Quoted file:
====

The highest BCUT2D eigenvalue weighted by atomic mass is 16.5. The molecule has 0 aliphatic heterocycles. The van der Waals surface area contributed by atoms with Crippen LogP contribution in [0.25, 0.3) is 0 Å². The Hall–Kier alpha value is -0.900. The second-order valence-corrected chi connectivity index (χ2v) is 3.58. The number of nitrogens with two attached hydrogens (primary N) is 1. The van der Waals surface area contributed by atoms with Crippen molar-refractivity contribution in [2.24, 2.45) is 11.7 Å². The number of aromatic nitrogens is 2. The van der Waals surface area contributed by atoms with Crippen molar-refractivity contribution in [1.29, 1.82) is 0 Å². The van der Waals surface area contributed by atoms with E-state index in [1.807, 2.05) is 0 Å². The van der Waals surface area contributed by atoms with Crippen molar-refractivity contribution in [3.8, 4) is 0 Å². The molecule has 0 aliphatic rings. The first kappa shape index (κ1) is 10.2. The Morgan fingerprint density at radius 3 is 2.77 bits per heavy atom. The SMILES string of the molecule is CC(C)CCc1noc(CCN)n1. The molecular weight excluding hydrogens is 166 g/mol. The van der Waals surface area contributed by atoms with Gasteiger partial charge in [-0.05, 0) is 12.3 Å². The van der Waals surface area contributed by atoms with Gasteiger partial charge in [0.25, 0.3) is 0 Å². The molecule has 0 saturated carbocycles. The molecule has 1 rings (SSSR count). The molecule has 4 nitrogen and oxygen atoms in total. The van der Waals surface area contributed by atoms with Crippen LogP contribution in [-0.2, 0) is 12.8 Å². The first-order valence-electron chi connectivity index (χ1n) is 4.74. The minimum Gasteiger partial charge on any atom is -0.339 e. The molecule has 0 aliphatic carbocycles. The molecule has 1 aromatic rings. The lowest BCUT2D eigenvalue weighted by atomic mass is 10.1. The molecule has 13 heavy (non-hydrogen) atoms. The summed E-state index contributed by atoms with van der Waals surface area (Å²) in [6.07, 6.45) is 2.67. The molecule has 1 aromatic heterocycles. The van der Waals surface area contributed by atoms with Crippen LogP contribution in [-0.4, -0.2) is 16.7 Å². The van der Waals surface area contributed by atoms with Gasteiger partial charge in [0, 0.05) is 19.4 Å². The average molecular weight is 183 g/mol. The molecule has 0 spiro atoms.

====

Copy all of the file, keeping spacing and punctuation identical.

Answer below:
The highest BCUT2D eigenvalue weighted by atomic mass is 16.5. The molecule has 0 aliphatic heterocycles. The van der Waals surface area contributed by atoms with Crippen LogP contribution in [0.25, 0.3) is 0 Å². The Hall–Kier alpha value is -0.900. The second-order valence-corrected chi connectivity index (χ2v) is 3.58. The number of nitrogens with two attached hydrogens (primary N) is 1. The van der Waals surface area contributed by atoms with Crippen molar-refractivity contribution in [2.24, 2.45) is 11.7 Å². The number of aromatic nitrogens is 2. The van der Waals surface area contributed by atoms with Crippen molar-refractivity contribution in [1.29, 1.82) is 0 Å². The van der Waals surface area contributed by atoms with E-state index in [1.807, 2.05) is 0 Å². The van der Waals surface area contributed by atoms with Crippen molar-refractivity contribution in [3.8, 4) is 0 Å². The molecule has 0 aliphatic rings. The first kappa shape index (κ1) is 10.2. The Morgan fingerprint density at radius 3 is 2.77 bits per heavy atom. The SMILES string of the molecule is CC(C)CCc1noc(CCN)n1. The molecular weight excluding hydrogens is 166 g/mol. The van der Waals surface area contributed by atoms with Gasteiger partial charge in [-0.05, 0) is 12.3 Å². The van der Waals surface area contributed by atoms with Gasteiger partial charge in [0.25, 0.3) is 0 Å². The molecule has 0 saturated carbocycles. The molecule has 1 rings (SSSR count). The molecule has 4 nitrogen and oxygen atoms in total. The van der Waals surface area contributed by atoms with Crippen LogP contribution in [-0.2, 0) is 12.8 Å². The first-order valence-electron chi connectivity index (χ1n) is 4.74. The minimum Gasteiger partial charge on any atom is -0.339 e. The molecule has 0 aliphatic carbocycles. The molecule has 1 aromatic rings. The lowest BCUT2D eigenvalue weighted by atomic mass is 10.1. The molecule has 13 heavy (non-hydrogen) atoms. The summed E-state index contributed by atoms with van der Waals surface area (Å²) in [6.07, 6.45) is 2.67. The molecule has 1 aromatic heterocycles. The van der Waals surface area contributed by atoms with Crippen LogP contribution in [-0.4, -0.2) is 16.7 Å². The van der Waals surface area contributed by atoms with Gasteiger partial charge in [0, 0.05) is 19.4 Å². The average molecular weight is 183 g/mol. The molecule has 0 spiro atoms.